Why We Need The Salton Sea

by Christian Schoneman  | The Salton Sea, near Californa’s southern border, is a GREAT place. It is home to lots of birds, a State Recreation Area, a State Wildlife Area, and a National Wildlife Refuge. It is California’s largest lake. It has been a military training ground and a set for movies. NASA uses it […]

Air We Can Not Breathe

The Ongoing Fight Against Environmental Injustice    |   by Marina Barragan   |   When you talk about current events you are usually discussing an event that happened recently, something that happened today, yesterday, and sometimes they are even talking about ongoing events. When I am talking about the right to breathe I am talking […]

Blowing In The Wind

Airborne Dust and Valley Fever    |   By Edie Harmon and Craig Deutsche   |   It began with a mild cough that would not go away. After three weeks it was apparent that something was seriously wrong. When the cough became so racking that sleep was impossible, medical intervention was sought. The doctor listened to […]

Join The Re-vole-ution

Bringing a Tiny Mammal Back from the Brink   |   by Tanya Henderson   |   “What is a vole?” That is a question that I often hear when telling people about the Amargosa Conservancy’s work on behalf of the Amargosa Vole. Voles are small (larger than a mouse, but smaller than most rats), stocky, short tailed […]

Death Valley’s Wettest October On Record

Floods  |  By Birgitta Jansen  |   “I’ve never in my life been so scared,” said Isabelle Woodward as she told the tale of Sunday evening, October 18, 2015. On that night a major storm was flooding Grapevine Canyon in the park’s north end. Isabelle, a park guide at Scotty’s Castle, and her husband Mike […]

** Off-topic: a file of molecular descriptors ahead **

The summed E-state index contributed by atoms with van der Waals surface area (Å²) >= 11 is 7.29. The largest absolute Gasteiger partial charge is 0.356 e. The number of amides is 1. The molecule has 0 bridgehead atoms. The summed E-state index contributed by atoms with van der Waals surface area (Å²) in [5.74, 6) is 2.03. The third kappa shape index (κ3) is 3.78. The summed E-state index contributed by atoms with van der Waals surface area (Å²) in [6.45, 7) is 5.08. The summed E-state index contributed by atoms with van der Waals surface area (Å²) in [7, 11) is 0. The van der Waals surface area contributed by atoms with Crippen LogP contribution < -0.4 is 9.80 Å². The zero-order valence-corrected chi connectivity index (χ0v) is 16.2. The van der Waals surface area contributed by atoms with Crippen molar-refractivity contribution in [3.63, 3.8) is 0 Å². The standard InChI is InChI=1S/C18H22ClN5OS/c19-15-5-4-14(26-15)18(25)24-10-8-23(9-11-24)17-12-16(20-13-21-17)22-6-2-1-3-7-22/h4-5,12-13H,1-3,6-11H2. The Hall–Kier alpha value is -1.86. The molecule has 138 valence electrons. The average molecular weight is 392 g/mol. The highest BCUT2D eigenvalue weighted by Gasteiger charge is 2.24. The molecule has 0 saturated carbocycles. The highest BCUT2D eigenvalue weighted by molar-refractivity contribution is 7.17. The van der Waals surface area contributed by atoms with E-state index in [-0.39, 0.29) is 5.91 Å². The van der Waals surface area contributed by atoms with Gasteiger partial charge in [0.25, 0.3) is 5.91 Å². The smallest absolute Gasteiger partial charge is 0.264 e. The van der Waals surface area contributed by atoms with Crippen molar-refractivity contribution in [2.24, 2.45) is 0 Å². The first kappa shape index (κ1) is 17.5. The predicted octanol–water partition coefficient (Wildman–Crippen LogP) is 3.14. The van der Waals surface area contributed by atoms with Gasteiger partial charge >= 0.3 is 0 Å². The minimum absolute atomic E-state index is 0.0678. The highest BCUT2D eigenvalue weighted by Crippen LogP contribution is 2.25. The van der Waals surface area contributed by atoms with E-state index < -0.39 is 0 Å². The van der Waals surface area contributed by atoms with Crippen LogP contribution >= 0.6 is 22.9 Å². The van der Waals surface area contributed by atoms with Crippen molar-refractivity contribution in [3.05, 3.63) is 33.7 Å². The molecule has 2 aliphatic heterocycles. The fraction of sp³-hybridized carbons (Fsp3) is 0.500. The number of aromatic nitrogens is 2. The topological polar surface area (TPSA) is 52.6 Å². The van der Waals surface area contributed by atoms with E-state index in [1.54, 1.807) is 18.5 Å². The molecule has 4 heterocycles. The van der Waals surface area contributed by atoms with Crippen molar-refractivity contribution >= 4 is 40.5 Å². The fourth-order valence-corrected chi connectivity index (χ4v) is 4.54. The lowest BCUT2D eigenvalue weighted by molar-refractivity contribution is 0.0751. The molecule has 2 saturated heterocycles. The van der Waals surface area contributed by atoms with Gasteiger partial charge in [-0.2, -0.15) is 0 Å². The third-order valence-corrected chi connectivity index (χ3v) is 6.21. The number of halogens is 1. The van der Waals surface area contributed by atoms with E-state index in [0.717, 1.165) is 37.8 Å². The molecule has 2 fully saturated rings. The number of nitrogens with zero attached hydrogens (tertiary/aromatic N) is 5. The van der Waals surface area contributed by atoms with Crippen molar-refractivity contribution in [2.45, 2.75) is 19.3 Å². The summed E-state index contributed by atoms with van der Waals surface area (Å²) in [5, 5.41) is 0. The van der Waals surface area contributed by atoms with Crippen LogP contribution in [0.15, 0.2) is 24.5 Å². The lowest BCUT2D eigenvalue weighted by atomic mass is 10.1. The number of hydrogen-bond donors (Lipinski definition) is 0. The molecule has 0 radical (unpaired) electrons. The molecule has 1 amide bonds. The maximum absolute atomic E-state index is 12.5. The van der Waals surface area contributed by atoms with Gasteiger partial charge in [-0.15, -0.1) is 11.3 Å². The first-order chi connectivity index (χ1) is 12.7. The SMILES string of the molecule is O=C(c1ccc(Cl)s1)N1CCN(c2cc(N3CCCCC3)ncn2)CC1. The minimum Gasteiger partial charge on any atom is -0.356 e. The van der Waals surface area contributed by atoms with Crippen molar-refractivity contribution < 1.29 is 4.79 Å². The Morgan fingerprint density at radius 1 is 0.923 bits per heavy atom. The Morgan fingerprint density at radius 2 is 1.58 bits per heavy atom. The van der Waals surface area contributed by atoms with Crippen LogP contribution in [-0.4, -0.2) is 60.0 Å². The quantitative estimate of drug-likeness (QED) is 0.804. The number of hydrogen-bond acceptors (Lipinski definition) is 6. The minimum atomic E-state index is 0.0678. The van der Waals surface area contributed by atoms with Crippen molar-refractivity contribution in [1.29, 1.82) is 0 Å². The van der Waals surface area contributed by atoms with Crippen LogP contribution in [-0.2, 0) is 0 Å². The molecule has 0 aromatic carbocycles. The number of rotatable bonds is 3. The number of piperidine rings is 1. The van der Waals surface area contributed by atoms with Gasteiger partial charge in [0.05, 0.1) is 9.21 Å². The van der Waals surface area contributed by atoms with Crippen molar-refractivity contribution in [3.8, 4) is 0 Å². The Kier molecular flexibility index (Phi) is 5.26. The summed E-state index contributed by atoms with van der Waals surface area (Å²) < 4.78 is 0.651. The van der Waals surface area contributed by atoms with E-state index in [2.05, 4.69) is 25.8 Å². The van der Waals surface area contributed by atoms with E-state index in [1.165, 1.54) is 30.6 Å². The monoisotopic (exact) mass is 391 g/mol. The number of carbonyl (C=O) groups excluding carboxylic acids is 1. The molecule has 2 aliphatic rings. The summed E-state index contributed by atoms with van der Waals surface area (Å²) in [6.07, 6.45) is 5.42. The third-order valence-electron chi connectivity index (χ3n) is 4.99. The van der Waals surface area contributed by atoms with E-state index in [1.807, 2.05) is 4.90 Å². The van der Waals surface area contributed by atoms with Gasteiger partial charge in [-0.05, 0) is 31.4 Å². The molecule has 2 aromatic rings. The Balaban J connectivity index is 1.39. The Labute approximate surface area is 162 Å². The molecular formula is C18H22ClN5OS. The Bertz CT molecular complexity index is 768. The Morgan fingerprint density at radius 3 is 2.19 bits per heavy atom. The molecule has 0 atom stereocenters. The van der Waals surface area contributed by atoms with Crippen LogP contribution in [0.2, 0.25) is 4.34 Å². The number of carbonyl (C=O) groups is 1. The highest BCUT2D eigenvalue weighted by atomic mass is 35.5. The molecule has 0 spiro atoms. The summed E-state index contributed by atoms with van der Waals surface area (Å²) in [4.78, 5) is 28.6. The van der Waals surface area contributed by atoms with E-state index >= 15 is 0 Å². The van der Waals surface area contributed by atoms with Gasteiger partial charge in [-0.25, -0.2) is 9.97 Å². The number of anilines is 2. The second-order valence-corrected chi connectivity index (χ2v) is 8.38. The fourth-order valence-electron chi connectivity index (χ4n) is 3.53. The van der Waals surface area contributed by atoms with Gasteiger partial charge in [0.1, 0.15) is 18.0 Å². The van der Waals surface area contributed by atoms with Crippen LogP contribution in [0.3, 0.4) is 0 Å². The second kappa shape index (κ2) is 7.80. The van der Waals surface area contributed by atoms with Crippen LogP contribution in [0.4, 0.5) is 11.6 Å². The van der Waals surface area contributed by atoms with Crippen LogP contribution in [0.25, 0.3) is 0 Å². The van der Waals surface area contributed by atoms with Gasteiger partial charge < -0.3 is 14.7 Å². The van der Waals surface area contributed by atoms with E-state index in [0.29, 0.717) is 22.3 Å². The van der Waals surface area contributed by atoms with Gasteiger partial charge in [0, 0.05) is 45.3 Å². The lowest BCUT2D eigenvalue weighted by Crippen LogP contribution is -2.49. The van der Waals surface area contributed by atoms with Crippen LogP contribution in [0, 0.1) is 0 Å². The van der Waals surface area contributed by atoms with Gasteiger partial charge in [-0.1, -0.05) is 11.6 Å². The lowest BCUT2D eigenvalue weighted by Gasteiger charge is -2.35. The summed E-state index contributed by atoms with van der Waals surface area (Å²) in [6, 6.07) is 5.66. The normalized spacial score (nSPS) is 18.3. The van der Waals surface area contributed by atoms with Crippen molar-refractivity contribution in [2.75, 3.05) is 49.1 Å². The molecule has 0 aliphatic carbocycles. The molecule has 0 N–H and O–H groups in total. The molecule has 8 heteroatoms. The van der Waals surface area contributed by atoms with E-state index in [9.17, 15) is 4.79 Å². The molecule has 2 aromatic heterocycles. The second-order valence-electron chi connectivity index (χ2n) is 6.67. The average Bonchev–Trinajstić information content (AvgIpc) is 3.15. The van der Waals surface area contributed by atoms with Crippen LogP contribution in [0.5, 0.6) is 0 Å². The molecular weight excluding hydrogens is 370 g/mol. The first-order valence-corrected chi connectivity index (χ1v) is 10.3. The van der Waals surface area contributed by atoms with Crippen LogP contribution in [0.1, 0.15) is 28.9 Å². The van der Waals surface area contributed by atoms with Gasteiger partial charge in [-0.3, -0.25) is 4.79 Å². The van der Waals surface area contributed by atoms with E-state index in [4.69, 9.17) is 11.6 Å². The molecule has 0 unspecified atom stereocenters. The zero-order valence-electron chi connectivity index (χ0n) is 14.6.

Three New National Monuments In The California Desert

Moving Forward with Protection  |  by Laura Cunningham  |   Desert lovers applauded the declaration on February 12 of three new national monuments in the California Desert. Using the Antiquities Act, the President issued proclamations creating the monuments after more than a decade of legislative work by Senator Dianne Feinstein (D-Calif.) as well as tireless […]

The Clock is Ticking at the Salton Sea

Air, Water, Health, And Habitat Are At Stake  |  By Kim Delfino  |   Fourteen years ago, the California State Water Resources Control Board (Water Board) and California Legislature decided to approve the largest agriculture-to-urban transfer of water in the country. At its peak, the water transfer would move more than 367,000 acre-feet of Colorado […]

Mining, Environment, And Politics

Oak Flat is an Old Story  |  By Roger Featherstone  | The Apache Leap Escarpment towers above the mining town of Superior, Arizona, an hour east of Phoenix. This site is sacred to Native Americans and lies on the western edge of the Oak Flat Plateau. An ecological and recreational haven, this larger area is under […]

Lane Mountain Milk-vetch – Back from the Brink, or Not?

By Connie Rutherford  | In April 1985, botanist Mark Bagley and his field crew were picking their way across the bajadas of Area B, on the Army’s Fort Irwin National Training Center (NTC) north of Barstow when they stumbled upon a plant species that hadn’t been seen in 44 years: it was the enigmatic Lane […]

Uranium Mining Puts Grand Canyon At Risk

Mining, Environment, and Politics  |   By Steve Martin  | For years, my family has visited Grand View Point, where, in the 1880s, stagecoach passengers first glimpsed the Grand Canyon. At this forgotten and quiet spot, we stand at the rim and hold our breath. Six feet ahead, the ground drops 5,000 feet into a […]